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Concurrency, Synchronization & Deadlock

Principles and Problems in Concurrency

Concurrency is the interleaving of processes in time to give the appearance of simultaneous execution.

A Simple Example

The fundamental problem in concurrency is processes interfering with each other while accessing a shared global resource. This can be illustrated with a surprisingly simple example:

chin = getchar();

chout = chin;


Imagine two processes P1 and P2 both executing this code at the “same” time,

with the following interleaving due to multi-programming.

  1. P1 enters this code, but is interrupted after reading the character x into chin.
  2. P2 enters this code, and runs it to completion, reading and displaying the character y.
  3. P1 is resumed, but chin now contains the character y, so P1 displays the wrong character.

The essence of the problem is the shared global variable chin. P1 sets chin, but this write is subsequently lost during the execution of P2. The general 2 solution is to allow only one process at a time to enter the code that accesses chin: such code is often called a critical section. When one process is inside a critical section of code, other processes must be prevented from entering that section. This requirement is known as mutual exclusion.

Mutual Exclusion

Mutual exclusion is in many ways the fundamental issue in concurrency. It is the requirement that when a process P is accessing a shared resource R, no other process should be able to access R until P has finished with R.

There are essentially three approaches to implementing mutual exclusion.

  • Leave the responsibility with the processes themselves: this is the basis of most software approaches.
  • Allow access to shared resources only through special-purpose machine instructions:
  • Provide support through the operating system, or through the programming language.


The fundamental idea of semaphores is that processes “communicate” via global counters that are initialised to a positive integer and that can be accessed only through two atomic operations:

semSignal(x) increments the value of the semaphore x.

semWait(x) tests the value of the semaphore x: if x > 0, the process decrements x and continues; if x = 0, the process is blocked until some other process performs a semSignal.


Deadlock is defined as the permanent blocking of a set of processes that either compete for global resources or communicate with each other. It occurs when each process in the set is blocked awaiting an event that can be triggered only by another blocked process in the set.

Consider Figure , in which both processes P and Q need both resources A and B simultaneously to be able to proceed.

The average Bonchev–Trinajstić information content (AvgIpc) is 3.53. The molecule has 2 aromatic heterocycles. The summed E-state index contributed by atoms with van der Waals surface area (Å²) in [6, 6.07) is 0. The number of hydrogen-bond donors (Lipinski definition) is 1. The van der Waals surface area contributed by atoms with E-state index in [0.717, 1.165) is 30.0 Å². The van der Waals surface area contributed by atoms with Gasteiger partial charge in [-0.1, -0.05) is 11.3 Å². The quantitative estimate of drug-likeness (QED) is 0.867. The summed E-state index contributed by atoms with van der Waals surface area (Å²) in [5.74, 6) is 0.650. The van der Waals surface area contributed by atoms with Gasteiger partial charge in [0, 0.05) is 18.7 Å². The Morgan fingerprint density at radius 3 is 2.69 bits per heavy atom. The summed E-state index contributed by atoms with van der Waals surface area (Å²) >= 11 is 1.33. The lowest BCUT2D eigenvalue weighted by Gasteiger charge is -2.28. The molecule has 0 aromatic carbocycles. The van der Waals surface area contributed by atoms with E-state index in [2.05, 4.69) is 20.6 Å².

Thus P has the form get A, ... get B, ..., release A, ..., release B, and Q has the form get B, ... get A, ..., release B, ..., release A.


The six paths depicted in above correspond to the following.

  1. Q acquires both resources, then releases them. P can operate freely later.
  2. Q acquires both resources, then P requests A. P is blocked until the resources are released, but can then operate freely.
  3. Q acquires B, then P acquires A, then each requests the other resource. Deadlock is now inevitable.
  4. P acquires A, then Q acquires B, then each requests the other resource. Deadlock is now inevitable.
  5. P acquires both resources, then Q requests B. Q is blocked until the resources are released, but can then operate freely.
  6. P acquires both resources, then releases them. Q can operate freely later.

Contrast the above example with the situation where P does not need the resources simultaneously: P has the form get A, ... release A, ..., get B, ..., release B, and Q is defined as before.


Example of No Deadlock

Again the six paths show the possible execution sequences.

Conditions for Deadlock

Three policy conditions are necessary for deadlock to be possible.

  1. Mutual exclusion : Only one process may use a resource at one time.
  2. Hold and wait: A process may hold some resources while waiting for others.
  3. No preemption: No process can be forced to release a resource.
  4. Circular wait: A closed chain of processes exists, such that each process is blocked waiting for a resource held by another process in the set.

Three approaches exist for dealing with deadlock:

  1. Prevention involves adopting a static policy that disallows one of the four conditions above.
  2. Avoidance involves making dynamic choices that guarantee prevention.
  3. Detection and recovery involves recognising when deadlock has occurred, and trying to recover.

Deadlock Prevention

We can prevent deadlock from occurring by adopting either an indirect policy that disallows one of the three necessary conditions, or a direct policy that disallows sets of processes that can exhibit a circular wait.

Deadlock Avoidance

Deadlock avoidance Simplest algorithm - each process tells max number of resources it will ever need. As process runs, it requests resources but never exceeds max number of resources. System schedules processes and allocates resoures in a way that ensures that no deadlock results.

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